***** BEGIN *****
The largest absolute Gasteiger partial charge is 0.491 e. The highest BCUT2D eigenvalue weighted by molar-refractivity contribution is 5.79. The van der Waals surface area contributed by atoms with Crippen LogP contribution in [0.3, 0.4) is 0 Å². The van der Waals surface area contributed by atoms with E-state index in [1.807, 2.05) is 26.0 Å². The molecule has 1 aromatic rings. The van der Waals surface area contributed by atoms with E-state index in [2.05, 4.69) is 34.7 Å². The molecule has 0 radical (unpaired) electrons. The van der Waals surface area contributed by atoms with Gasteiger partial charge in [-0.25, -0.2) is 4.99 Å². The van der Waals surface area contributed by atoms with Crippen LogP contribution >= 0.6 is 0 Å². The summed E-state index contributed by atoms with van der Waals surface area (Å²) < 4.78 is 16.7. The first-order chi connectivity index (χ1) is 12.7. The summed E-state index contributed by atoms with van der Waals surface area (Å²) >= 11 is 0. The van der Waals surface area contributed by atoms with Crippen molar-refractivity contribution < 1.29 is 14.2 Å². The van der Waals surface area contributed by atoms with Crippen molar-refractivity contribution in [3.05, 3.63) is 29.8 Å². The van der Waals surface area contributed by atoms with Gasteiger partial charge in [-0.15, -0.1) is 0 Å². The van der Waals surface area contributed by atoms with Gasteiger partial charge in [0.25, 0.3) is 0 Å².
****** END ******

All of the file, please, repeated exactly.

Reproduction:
The largest absolute Gasteiger partial charge is 0.491 e. The highest BCUT2D eigenvalue weighted by molar-refractivity contribution is 5.79. The van der Waals surface area contributed by atoms with Crippen LogP contribution in [0.3, 0.4) is 0 Å². The van der Waals surface area contributed by atoms with E-state index in [1.807, 2.05) is 26.0 Å². The molecule has 1 aromatic rings. The van der Waals surface area contributed by atoms with E-state index in [2.05, 4.69) is 34.7 Å². The molecule has 0 radical (unpaired) electrons. The van der Waals surface area contributed by atoms with Gasteiger partial charge in [-0.25, -0.2) is 4.99 Å². The van der Waals surface area contributed by atoms with Crippen LogP contribution >= 0.6 is 0 Å². The summed E-state index contributed by atoms with van der Waals surface area (Å²) < 4.78 is 16.7. The first-order chi connectivity index (χ1) is 12.7. The summed E-state index contributed by atoms with van der Waals surface area (Å²) >= 11 is 0. The van der Waals surface area contributed by atoms with Crippen molar-refractivity contribution < 1.29 is 14.2 Å². The van der Waals surface area contributed by atoms with Crippen molar-refractivity contribution in [3.05, 3.63) is 29.8 Å². The van der Waals surface area contributed by atoms with Gasteiger partial charge in [-0.15, -0.1) is 0 Å². The van der Waals surface area contributed by atoms with Gasteiger partial charge in [0.25, 0.3) is 0 Å².